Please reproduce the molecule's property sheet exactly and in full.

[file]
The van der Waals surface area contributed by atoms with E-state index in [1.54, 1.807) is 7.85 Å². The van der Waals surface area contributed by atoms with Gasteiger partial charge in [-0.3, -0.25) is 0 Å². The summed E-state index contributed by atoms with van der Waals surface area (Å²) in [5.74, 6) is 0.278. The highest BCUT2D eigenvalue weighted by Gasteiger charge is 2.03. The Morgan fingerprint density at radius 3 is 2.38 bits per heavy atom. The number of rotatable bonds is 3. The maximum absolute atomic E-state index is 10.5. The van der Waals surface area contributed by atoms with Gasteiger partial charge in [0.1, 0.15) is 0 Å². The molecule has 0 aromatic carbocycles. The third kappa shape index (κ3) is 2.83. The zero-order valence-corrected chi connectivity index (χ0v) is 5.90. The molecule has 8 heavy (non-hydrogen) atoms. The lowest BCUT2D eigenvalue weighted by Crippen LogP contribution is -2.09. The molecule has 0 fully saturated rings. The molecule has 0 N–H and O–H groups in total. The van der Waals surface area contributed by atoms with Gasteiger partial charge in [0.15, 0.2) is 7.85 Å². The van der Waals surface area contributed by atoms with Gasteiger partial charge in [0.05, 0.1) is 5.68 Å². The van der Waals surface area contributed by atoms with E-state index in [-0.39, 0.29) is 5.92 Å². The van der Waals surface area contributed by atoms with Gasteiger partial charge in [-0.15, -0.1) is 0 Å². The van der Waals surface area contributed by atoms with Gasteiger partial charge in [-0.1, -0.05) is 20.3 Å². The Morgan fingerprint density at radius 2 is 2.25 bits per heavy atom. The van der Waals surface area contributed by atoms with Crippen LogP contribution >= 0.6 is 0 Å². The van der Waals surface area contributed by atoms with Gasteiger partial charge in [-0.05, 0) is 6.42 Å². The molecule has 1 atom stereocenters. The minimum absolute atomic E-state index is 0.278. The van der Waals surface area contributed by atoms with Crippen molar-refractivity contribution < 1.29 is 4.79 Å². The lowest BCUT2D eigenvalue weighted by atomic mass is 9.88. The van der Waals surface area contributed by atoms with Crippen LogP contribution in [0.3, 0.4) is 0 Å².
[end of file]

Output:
The van der Waals surface area contributed by atoms with E-state index in [1.54, 1.807) is 7.85 Å². The van der Waals surface area contributed by atoms with Gasteiger partial charge in [-0.3, -0.25) is 0 Å². The summed E-state index contributed by atoms with van der Waals surface area (Å²) in [5.74, 6) is 0.278. The highest BCUT2D eigenvalue weighted by Gasteiger charge is 2.03. The Morgan fingerprint density at radius 3 is 2.38 bits per heavy atom. The number of rotatable bonds is 3. The maximum absolute atomic E-state index is 10.5. The van der Waals surface area contributed by atoms with Gasteiger partial charge in [0.1, 0.15) is 0 Å². The molecule has 0 aromatic carbocycles. The third kappa shape index (κ3) is 2.83. The zero-order valence-corrected chi connectivity index (χ0v) is 5.90. The molecule has 8 heavy (non-hydrogen) atoms. The lowest BCUT2D eigenvalue weighted by Crippen LogP contribution is -2.09. The molecule has 0 fully saturated rings. The molecule has 0 N–H and O–H groups in total. The van der Waals surface area contributed by atoms with Gasteiger partial charge in [0.15, 0.2) is 7.85 Å². The van der Waals surface area contributed by atoms with Gasteiger partial charge in [0.05, 0.1) is 5.68 Å². The van der Waals surface area contributed by atoms with E-state index in [-0.39, 0.29) is 5.92 Å². The van der Waals surface area contributed by atoms with Gasteiger partial charge in [-0.15, -0.1) is 0 Å². The van der Waals surface area contributed by atoms with Gasteiger partial charge in [-0.1, -0.05) is 20.3 Å². The Morgan fingerprint density at radius 2 is 2.25 bits per heavy atom. The van der Waals surface area contributed by atoms with Crippen LogP contribution >= 0.6 is 0 Å². The van der Waals surface area contributed by atoms with Gasteiger partial charge in [-0.05, 0) is 6.42 Å². The molecule has 1 atom stereocenters. The minimum absolute atomic E-state index is 0.278. The van der Waals surface area contributed by atoms with Crippen molar-refractivity contribution < 1.29 is 4.79 Å². The lowest BCUT2D eigenvalue weighted by atomic mass is 9.88. The van der Waals surface area contributed by atoms with Crippen LogP contribution in [0.3, 0.4) is 0 Å².